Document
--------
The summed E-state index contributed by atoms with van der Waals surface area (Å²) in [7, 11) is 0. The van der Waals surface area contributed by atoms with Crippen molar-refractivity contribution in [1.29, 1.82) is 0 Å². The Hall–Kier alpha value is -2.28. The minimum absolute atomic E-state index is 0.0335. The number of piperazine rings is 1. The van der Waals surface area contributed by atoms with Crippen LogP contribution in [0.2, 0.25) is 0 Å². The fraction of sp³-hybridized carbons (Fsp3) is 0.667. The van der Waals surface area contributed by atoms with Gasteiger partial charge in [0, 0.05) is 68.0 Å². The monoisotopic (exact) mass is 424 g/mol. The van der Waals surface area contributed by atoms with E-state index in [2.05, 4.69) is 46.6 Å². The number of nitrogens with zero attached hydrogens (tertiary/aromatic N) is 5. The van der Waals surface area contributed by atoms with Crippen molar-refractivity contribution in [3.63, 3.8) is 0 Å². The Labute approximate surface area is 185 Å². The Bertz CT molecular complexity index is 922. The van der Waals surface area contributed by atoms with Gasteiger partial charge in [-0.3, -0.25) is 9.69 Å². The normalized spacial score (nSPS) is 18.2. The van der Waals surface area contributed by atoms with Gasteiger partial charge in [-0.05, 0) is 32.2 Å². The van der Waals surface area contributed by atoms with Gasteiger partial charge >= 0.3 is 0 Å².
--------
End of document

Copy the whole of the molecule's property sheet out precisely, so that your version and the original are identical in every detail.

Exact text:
The summed E-state index contributed by atoms with van der Waals surface area (Å²) in [7, 11) is 0. The van der Waals surface area contributed by atoms with Crippen molar-refractivity contribution in [1.29, 1.82) is 0 Å². The Hall–Kier alpha value is -2.28. The minimum absolute atomic E-state index is 0.0335. The number of piperazine rings is 1. The van der Waals surface area contributed by atoms with Crippen LogP contribution in [0.2, 0.25) is 0 Å². The fraction of sp³-hybridized carbons (Fsp3) is 0.667. The van der Waals surface area contributed by atoms with Gasteiger partial charge in [0, 0.05) is 68.0 Å². The monoisotopic (exact) mass is 424 g/mol. The van der Waals surface area contributed by atoms with E-state index in [2.05, 4.69) is 46.6 Å². The number of nitrogens with zero attached hydrogens (tertiary/aromatic N) is 5. The van der Waals surface area contributed by atoms with Crippen molar-refractivity contribution in [3.63, 3.8) is 0 Å². The Labute approximate surface area is 185 Å². The Bertz CT molecular complexity index is 922. The van der Waals surface area contributed by atoms with Gasteiger partial charge in [-0.3, -0.25) is 9.69 Å². The normalized spacial score (nSPS) is 18.2. The van der Waals surface area contributed by atoms with Gasteiger partial charge in [-0.05, 0) is 32.2 Å². The van der Waals surface area contributed by atoms with Gasteiger partial charge >= 0.3 is 0 Å².